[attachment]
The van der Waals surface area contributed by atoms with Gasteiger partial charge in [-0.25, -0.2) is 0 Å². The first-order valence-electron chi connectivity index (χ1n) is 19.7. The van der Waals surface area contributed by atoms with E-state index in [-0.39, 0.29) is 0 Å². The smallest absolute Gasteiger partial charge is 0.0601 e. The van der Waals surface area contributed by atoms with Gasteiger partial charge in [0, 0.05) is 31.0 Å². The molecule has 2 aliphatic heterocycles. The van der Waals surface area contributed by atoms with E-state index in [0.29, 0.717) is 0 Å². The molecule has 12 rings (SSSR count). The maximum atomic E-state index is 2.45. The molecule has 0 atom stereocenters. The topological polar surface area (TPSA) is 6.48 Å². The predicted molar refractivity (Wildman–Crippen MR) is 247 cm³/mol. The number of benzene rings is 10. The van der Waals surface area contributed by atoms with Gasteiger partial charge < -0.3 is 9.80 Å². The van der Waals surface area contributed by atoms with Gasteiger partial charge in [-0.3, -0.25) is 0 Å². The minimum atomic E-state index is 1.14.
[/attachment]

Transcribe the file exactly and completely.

The van der Waals surface area contributed by atoms with Gasteiger partial charge in [-0.25, -0.2) is 0 Å². The first-order valence-electron chi connectivity index (χ1n) is 19.7. The van der Waals surface area contributed by atoms with E-state index in [-0.39, 0.29) is 0 Å². The smallest absolute Gasteiger partial charge is 0.0601 e. The van der Waals surface area contributed by atoms with Gasteiger partial charge in [0, 0.05) is 31.0 Å². The molecule has 2 aliphatic heterocycles. The van der Waals surface area contributed by atoms with E-state index in [0.29, 0.717) is 0 Å². The molecule has 12 rings (SSSR count). The maximum atomic E-state index is 2.45. The molecule has 0 atom stereocenters. The topological polar surface area (TPSA) is 6.48 Å². The predicted molar refractivity (Wildman–Crippen MR) is 247 cm³/mol. The number of benzene rings is 10. The van der Waals surface area contributed by atoms with Gasteiger partial charge < -0.3 is 9.80 Å². The van der Waals surface area contributed by atoms with Gasteiger partial charge in [-0.3, -0.25) is 0 Å². The minimum atomic E-state index is 1.14.